HC Deb 15 March 1883 vol 277 cc573-91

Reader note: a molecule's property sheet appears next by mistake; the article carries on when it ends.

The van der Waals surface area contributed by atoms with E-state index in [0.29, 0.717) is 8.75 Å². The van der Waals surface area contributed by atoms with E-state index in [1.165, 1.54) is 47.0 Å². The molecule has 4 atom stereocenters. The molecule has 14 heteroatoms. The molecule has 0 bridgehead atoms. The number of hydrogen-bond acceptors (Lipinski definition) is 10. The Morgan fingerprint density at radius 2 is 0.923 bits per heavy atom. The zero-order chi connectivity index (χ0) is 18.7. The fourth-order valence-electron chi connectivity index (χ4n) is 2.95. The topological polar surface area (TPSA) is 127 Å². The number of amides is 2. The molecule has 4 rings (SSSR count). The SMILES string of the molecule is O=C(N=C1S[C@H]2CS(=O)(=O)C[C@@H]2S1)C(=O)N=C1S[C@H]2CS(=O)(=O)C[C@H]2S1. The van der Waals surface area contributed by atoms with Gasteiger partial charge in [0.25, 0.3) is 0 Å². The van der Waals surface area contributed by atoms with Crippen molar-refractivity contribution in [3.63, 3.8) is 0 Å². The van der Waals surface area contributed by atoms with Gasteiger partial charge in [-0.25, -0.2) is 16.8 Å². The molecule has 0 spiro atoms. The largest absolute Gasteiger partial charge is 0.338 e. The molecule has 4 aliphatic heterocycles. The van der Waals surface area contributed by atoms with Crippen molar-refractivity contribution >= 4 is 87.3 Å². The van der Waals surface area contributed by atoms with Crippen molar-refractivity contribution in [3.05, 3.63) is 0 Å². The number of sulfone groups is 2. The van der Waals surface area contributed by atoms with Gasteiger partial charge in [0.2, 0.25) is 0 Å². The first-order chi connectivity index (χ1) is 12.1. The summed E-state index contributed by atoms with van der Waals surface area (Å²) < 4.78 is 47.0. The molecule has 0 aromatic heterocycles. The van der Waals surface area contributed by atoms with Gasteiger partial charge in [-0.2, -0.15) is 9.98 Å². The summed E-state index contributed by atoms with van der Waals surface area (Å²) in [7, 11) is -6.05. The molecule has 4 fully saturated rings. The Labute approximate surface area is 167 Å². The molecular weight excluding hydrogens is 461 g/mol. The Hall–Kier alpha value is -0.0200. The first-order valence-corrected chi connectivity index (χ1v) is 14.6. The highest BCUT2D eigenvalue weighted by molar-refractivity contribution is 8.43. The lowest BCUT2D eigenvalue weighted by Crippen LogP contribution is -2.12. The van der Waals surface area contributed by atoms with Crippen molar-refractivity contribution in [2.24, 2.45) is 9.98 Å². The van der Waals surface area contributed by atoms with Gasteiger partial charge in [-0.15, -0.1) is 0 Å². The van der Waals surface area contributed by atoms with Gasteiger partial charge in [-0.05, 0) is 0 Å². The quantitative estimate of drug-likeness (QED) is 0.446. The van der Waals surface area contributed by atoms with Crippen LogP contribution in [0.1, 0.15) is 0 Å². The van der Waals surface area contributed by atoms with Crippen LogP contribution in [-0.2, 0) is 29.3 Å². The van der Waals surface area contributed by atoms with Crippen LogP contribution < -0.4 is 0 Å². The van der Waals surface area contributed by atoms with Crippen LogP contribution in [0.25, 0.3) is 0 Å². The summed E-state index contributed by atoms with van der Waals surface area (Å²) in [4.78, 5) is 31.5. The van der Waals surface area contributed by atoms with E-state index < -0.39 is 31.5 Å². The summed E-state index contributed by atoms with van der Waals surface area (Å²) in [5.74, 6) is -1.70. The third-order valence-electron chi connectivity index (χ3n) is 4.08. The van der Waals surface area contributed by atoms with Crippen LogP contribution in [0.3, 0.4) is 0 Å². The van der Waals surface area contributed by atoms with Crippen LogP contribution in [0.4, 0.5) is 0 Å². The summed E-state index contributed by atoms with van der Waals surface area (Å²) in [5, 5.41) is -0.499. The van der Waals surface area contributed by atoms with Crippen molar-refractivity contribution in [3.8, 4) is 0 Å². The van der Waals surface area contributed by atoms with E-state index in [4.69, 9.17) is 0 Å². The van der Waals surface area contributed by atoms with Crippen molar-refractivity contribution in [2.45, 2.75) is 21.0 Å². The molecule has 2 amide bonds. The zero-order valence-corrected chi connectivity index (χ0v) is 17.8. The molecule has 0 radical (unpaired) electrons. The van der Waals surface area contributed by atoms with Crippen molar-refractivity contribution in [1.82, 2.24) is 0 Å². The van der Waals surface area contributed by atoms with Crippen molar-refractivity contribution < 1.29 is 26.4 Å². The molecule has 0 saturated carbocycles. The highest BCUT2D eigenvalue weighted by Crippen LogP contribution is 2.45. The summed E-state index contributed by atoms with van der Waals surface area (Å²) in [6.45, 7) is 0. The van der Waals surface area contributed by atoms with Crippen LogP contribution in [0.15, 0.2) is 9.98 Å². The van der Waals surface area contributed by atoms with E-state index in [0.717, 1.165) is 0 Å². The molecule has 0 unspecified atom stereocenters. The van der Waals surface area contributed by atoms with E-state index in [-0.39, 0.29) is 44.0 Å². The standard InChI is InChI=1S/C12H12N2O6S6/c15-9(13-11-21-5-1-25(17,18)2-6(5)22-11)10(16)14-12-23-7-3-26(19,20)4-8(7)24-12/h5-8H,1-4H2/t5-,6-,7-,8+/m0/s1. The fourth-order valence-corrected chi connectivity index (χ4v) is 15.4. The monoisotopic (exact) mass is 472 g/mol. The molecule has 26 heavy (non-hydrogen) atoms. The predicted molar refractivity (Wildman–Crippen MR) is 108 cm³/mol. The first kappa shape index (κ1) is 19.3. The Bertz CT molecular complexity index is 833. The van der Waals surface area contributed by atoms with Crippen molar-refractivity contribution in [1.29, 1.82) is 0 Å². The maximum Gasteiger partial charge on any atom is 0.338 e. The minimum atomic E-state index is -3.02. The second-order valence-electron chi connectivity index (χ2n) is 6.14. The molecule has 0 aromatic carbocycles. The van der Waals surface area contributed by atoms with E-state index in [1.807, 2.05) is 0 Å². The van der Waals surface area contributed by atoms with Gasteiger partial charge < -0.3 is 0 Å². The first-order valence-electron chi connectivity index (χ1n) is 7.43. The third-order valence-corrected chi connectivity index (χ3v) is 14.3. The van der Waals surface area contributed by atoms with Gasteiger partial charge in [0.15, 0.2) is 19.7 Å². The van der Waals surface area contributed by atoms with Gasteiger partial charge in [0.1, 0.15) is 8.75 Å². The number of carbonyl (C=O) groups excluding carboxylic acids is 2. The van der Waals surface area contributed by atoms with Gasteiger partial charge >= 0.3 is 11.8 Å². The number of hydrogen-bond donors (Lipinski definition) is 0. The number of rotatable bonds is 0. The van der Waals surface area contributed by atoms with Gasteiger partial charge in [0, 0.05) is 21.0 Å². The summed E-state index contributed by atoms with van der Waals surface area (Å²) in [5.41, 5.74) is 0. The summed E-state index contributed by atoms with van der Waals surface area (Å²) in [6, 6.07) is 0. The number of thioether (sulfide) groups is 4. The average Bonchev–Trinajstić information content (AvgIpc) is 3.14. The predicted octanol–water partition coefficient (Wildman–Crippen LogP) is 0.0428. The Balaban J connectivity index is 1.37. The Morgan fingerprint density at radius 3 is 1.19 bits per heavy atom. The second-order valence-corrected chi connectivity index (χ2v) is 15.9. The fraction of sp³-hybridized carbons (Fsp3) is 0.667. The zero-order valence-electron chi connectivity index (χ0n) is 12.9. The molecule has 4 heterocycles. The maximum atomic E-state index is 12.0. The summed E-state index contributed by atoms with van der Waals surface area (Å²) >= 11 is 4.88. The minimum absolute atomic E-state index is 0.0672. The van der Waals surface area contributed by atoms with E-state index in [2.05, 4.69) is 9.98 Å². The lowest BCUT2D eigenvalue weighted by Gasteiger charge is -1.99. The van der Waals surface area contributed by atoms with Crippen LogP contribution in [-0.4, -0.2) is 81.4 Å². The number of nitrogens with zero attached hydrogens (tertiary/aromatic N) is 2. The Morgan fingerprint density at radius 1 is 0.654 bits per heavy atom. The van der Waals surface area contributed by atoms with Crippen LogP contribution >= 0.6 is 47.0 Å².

in rising to call attention to certain inequalities and defects of administration affecting the Corps of Royal Marines; and to move— That the Military and Naval value of the Corps of Royal Marines deserves to be adequately represented on the Board of Admiralty, so that the just claims of the Corps may be recognised, and defects in its administration remedied; and that it he referred to a Select Committee of this House to inquire into and report upon the best mode of effecting the above objects, said, no apology was needed to the House for occupying its attention with the grievances of this body, which was an arm of the Service of daily increasing importance to the country. It had had a curious and chequered history; but there could be no doubt that it was now a force of the highest value. In case of war, such a force was considered absolutely necessary by those best skilled in military and naval matters; but, unfortunately, it occupied a position where it was difficult to obtain an appreciation of what was its due. For this reason, he proposed a Committee of Inquiry, one of the first duties of which would be to suggest a remedy for the block and finality of promotion among the officers of Marines. There was no real employment for officers of this Corps above the grade of lieutenant-colonel, and the lieutenant-colonels themselves were engaged in work considerably beneath the dignity of those occupying a corresponding rank in the Army. In the Royal Artillery it took, on the average, 28 years to become lieutenant-colonel, 24 to become major, and 15 for a captain. In the Royal Engineers the parallel figures were 30, 23, and 16; but in the Royal Marine Artillery and Infantry the service for these ranks was longer than the longest time he had mentioned. Comparing the officers of the Royal Marines with those of the Line, the Line had greater advantages, because it had the employment on the Stall and half-pay promotion, both of which were at present closed to Marine officers. On board ship, too, the Marine officer was, as far as the command of his men was concerned, often under a great disadvantage, both personally and in the exercise of discipline, owing to his having, in some instances, to refer to the senior executive officer, perhaps greatly junior to himself, under the captain of the ship, though, it was true, some captains did delegate some of their powers over the Marines to the officers of that body. Again, when active operations upon land, which were the avenue to distinction and reward, took place, what was the position of the Marine officer? The Admiral had in his hands the distinction to be gained, and he naturally leaned towards the blue-jackets. In Ashantee, Colonel Festing, who was in command of the Marines, was on shore for a couple of months, and won praise on all hands; but, as soon as reinforcements arrived, the Marines were returned on board ship, and 400 blue-jackets were sent on shore. And the same thing happened in Abyssinia, Zululand, and the war against the Boers. Another anomaly existed with regard to discipline. When the Marines were on board ship, they were under the Naval Discipline Act; but as soon as they stepped on shore, a difficulty arose as to whether they were subject to those provisions, or whether they came under the Army Regulations. This question cropped up lately at Port Said, and the rumour went that, some time after the bombardment of Alexandria, the Commander of the troops on shore refused to have the Marines unless they were put under the Army Regulations; and, after some 48 hours' delay in telegraphing home, the difficulty was removed by the Admiral giving way. But the Marine officer on shore had often this to contend with—that when it was necessary to inflict punishment, or to repress any acts of his men, he had to wait for an officer from the ship—one far junior to himself it might be—to come with the necessary powers to decide the matter. These examples showed that friction arose in the management of the force, and it was this friction which he wished to see prevented. Who ever heard of an officer of the Marines getting a G.C.B.? Yet he apprehended that some of them had shown by their services that they merited such a distinction, quite as much as their more fortunate brethren of the Army and the Navy. Whenever wore the Marines included in a Vote of Thanks by Parliament for a single victory? There might be an isolated case; but it was a fact that they were omitted from the Vote of Thanks which was passed on the conclusion of the Egyptian Campaign, and the only reason given was that there was not an officer of sufficient rank in the Service to justify the Vote being extended to them. Bearing in mind the largo contingent of Marines that wa3 sent to Egypt, he put it to the House whether there ought not, in common justice, to have been a recognition of their merits by a General Officer being placed at their head? The question had been asked, why this had not been done; and the reply was—"We do not think it necessary." Who were the "we?" The First Lord of the Admiralty, and several other gentlemen who represented exclusively the Navy interests; and the injustice was particularly hard on the Marines, too, in this way—that, because there was no officer of general rank among them, they were not given a special Vote of Thanks for their services. The hon. and learned Member then drew attention to the difference in pay of the Marines and the Line in regard to officers and men alike, and said the distinction was most unfair and unjustifiable. The officers of the Marines were composed of men of equal station and worthiness, and yet were paid in a very disproportionate manner. Tie admitted that during the last two or three years, several matters in regard to this valuable Corps had been set right; but they were remedies long delayed, and their concession was no reason why the Marines should not seek to get other grievances redressed. Having pointed out that the conditions of promotion in the Marines were unfair in comparison with those in the Line, and that there was also an invidious distinction in regard to pensions, he said that in the Line a soldier received another advantage in deferred pay, which was denied to the Marine. It might be said that the Marine received more money in the shape of rations when at sea on board ship than another soldier, and so he ought; but when he was on shore a portion of money was deducted in respect of rations, which reduced his pay below that of a Linesman. The officers of the Marines, too, were denied the privilege of Greenwich Hospital pensions, and the patronage of the Horse Guards was never distributed among general officers of that Corps. Considering their numbers and the position they occupied in relation to our national defences, he thought they should be treated in a more satisfactory manner. He was told that in regard to the pensions of widows of officers of Marines killed in action, or in circumstances which, under the Regulations of the Army, would entitle them to a pension, such claims had been lately denied by the Admiralty in the case of a lady whose husband had been killed at Tel-el-Kebir, though recently, just before, Admiralty Regulations had been issued stating that the Army Regulations were to be followed. Some years ago the same demand for inquiry was made on behalf of the Royal Artillery and the Royal Engineers, as he was now making for the Royal Marines; and the Government of the day agreed to the appointment of a Select Committee, whereby an improved state of things was brought about. He trusted the Secretary to the Admiralty would adopt a similar course on the present occasion. There was no doubt that, as far as the rank and file were concerned, the Marines had been a very popular Corps for enlistment; but there was a danger in straining that popularity by the perpetuation of injustice and anomalies. The hon. and learned Gentleman concluded by moving Ins Resolution.